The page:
Friday, April 05, 2002
( 7:37 PM ) Ja'son Styles
Well I have sort of just returned to from the endium the flux of the time stream there prevented me from seeing much of anything... the waves of energy that are wasted when one is in endium without the proper equipment or prepration for the nighmares or the reality of it all suddenly can wear ones mental ties to here down. What the hell I am I talking about well.. I have been weaning myself of 2 different types of medications that I am on in the hopes to see which one might be causing my most recent sickness! On top of that I managed to catch some flu bug that keep me ill runing temps at night of 103.4 at times. So needless to say that while trying to cut back on some of my neurological meds and being ill I did have some rather fightful dreams... one which sticks with me was about thinking my arms somehow might when touching generate enough heat to cause my blankets to burst into flames... it never happened but I do remember asking Greg if he thought that it might happen, needless to say he was concerned but did manage to lighten the atomsphere by saying I was crazy with the fever and the blankets would not start on fire... I am better now but still having vivid dreams that I cant really recall. Today after ANOTHER doctor visit I needed to eat so I stopped by Nay-Kibler's apartment in hopes that he would have a Thai restraunt he and I could share a meal @ and as he has yet ! to disappoint me we did have an enjoyable meal @ the Noodle Place good food and then it was back to home for me. #
Thursday, April 04, 2002
( 12:29 AM ) Carolyn Pietala
Babble 17: a monthly science fiction and fantasy book discussion group. The name is a sideways salute to a novel by sf writer Samuel R. Delany. The name also helped us choose our (usual) meeting day: the 17th.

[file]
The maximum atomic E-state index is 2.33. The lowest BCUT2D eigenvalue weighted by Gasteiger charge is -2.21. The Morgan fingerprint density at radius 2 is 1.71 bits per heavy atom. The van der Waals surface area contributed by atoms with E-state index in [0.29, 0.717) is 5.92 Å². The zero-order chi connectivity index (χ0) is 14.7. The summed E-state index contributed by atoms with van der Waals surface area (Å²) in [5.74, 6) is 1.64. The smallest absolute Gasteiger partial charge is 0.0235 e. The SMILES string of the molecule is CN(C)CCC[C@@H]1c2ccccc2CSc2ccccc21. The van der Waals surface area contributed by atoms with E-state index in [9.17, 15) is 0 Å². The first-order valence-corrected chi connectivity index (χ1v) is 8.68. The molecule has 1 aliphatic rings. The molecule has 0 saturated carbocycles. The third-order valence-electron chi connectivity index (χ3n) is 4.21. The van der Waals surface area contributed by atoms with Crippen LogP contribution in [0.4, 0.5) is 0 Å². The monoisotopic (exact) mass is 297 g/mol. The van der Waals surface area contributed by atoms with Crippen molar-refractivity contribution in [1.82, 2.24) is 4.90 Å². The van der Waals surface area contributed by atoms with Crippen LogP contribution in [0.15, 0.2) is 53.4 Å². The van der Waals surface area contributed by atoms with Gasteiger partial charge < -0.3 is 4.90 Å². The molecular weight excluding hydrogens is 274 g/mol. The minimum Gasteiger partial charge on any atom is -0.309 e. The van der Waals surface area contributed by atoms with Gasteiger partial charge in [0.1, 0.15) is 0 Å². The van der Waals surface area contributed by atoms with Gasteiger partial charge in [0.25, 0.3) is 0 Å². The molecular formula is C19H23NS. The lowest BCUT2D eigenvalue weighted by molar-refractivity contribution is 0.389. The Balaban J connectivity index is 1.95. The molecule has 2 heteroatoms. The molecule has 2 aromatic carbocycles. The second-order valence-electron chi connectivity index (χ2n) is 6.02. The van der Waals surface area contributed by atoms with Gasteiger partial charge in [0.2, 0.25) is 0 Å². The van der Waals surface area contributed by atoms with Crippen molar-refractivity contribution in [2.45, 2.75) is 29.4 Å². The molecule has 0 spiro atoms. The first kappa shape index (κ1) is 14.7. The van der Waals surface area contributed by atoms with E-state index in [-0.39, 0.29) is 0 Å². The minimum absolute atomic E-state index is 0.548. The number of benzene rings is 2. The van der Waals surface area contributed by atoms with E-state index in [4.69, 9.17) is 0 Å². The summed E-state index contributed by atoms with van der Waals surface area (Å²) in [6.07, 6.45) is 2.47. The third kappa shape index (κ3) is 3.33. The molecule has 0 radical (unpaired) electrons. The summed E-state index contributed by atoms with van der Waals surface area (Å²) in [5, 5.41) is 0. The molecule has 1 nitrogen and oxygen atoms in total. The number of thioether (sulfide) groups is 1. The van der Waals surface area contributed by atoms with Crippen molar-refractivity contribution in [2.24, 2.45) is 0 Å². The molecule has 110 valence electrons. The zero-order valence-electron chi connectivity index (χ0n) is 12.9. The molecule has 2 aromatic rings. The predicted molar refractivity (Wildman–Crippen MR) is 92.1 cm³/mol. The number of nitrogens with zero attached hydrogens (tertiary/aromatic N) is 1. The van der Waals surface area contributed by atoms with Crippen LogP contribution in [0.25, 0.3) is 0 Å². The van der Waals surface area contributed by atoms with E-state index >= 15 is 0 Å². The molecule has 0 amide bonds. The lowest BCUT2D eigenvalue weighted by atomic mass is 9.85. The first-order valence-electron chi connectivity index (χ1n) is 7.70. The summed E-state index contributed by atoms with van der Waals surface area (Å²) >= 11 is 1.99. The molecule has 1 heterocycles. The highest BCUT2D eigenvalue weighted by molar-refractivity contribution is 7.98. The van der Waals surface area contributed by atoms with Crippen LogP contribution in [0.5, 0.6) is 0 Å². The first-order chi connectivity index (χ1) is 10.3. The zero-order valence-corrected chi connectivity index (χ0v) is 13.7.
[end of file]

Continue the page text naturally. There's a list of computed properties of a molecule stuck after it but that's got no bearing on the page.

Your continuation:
As I noted before I have already read this month's Babble book, so I've been on the prowl for that Something Else that I now have time to read. I think I found it at the bookstore Monday. (Bookstore? Bookstore? What is she doing in bookstores with her cash flow?) (Yes, I know, it was a pure Alex moment: inability to resist the siren call of the desired purchase even in the face of financial difficulty.) The book had a big fat "I've been hearing about this" cachet to it. Meet Me in the Moon Room by Ray Vukcevich was nominated for the Philip K. Dick award (an award for good sf that has its first publication in paperback) this year. The description of it at Amazon sounded very intriguing. When I was confronted with the actual item at the bookstore Monday, I couldn't not walk away with it. So, that's my purse book now. #
Wednesday, April 03, 2002
( 10:05 PM ) Nathan Kibler
Because I've made noises in regards to the current Babble book(...okay, I think we are going to need to explain what Babble is for those poor unfortunate souls who just wander in here, any takers?), Carolyn has graciously loaned me her copy and I guess I have until the seventeenth of this month to read all of its...710 pages! I polished off the intro last night and took a bite on the first chapter. Note: spoilers ahead, but I don't think you'll miss to much outside of the fact that half the joy of reading is discovering the strangeness of worlds on your own.